Things to Read

I haven’t left the apartment and don’t plan to except to go to the roof to watch the fireworks. Instead, I’ve been puttering and catching up and holy shit, you have to read this history of the group Anonymous. I stopped mid-post to read it and was utterly riveted. You may think you don’t care about the subject, but trust me, it’s well worth reading.

I know they have a dark side (don’t we all) but it was exciting to read how at times they morph into an army for good. It reminded me of how scared I was at one point when I was about to take on an NYPD chief. Someone from the Detective’s Endowment Association said, “I don’t know a single detective who won’t stand behind you.” It was amazing feeling. I wasn’t going into battle alone.

I also just read that there might be an unexplored treasure trove of writing from one of my favorite writers, Joseph Mitchell (his New Yorker pieces were put together in a book called Up in the Old Hotel). They seem to be in the control of an unnamed executor. I wonder if this person is doing anything with it? And who is this person?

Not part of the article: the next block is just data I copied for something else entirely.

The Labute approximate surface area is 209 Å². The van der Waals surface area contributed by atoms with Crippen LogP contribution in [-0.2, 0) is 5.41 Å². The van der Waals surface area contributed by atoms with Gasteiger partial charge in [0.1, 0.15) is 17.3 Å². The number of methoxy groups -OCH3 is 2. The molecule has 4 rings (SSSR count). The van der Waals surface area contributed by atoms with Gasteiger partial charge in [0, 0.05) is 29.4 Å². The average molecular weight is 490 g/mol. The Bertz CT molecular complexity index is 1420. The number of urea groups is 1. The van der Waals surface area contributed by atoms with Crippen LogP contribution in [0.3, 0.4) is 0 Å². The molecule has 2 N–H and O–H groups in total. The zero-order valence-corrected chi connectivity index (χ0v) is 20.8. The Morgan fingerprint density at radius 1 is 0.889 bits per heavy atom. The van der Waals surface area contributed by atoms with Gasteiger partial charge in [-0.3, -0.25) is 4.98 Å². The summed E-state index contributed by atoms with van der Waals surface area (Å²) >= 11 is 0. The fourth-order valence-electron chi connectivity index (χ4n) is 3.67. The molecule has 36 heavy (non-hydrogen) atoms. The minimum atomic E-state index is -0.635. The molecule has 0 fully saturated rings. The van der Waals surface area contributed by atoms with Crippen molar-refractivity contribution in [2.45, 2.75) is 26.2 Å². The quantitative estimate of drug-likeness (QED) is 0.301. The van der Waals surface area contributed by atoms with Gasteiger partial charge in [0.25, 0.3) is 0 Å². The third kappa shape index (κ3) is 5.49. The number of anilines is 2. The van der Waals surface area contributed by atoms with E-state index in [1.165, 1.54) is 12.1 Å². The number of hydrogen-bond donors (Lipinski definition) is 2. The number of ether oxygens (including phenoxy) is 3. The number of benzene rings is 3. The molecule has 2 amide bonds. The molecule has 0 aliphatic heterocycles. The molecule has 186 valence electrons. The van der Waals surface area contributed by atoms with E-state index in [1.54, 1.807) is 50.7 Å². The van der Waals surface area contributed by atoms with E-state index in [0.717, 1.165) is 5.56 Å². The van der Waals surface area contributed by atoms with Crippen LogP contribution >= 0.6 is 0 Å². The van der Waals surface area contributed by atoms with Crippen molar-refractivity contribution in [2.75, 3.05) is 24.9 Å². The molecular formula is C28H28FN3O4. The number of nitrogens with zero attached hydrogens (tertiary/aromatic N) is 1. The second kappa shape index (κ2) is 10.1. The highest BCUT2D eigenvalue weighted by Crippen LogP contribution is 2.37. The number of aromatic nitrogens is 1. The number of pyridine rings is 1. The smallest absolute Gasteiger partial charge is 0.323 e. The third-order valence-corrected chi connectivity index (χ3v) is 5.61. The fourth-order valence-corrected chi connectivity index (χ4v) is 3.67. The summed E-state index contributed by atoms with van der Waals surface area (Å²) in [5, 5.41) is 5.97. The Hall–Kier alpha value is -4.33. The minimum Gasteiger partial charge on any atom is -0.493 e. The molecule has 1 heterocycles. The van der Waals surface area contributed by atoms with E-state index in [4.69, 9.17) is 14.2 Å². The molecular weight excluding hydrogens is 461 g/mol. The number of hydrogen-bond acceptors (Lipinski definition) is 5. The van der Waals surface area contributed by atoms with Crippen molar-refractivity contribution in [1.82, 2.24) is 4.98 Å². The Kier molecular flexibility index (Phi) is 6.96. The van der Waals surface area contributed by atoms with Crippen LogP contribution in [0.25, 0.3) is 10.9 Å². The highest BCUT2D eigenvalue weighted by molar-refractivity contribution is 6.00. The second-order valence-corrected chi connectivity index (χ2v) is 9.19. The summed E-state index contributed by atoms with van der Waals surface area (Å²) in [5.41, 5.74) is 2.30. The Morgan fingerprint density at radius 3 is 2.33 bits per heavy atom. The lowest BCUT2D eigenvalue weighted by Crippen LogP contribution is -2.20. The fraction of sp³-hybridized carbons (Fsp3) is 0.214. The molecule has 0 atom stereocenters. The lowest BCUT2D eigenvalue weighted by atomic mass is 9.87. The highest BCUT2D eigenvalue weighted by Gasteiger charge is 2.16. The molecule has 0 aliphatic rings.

I took this while cutting through Washington Square Park on my way home. This is Manhattan!

Washington Square Park

Stacy Horn

I've written six non-fiction books, the most recent is Damnation Island: Poor, Sick, Mad, and Criminal in 19th-Century New York.

View all posts by Stacy Horn →

6 thoughts on “Things to Read

  1. Where is Citizen Reader these days? I miss her reviews and recommendations.

    I just downloaded “The Wild River” from the NC Digital Library. It’s a history of both the Mississippi River and how America developed around it. It’s really interesting; makes me want to go back to the Midwest part and see all those old river towns in Minnesota, Iowa, Missouri, etc.

  2. WOW! Thank you!!

    Karen, do you mean The Wicked River? And yeah, Citizen Reader, where are you?? Tell us what to read!!

  3. My other favourite (can one have 2 favourites?) photo of yours is the shot of the Empire State building framed in the window of the NYPL.

  4. I remember that one, thank you!

    Karen, I’ve added it to my long (and ever-growing) to-read list.

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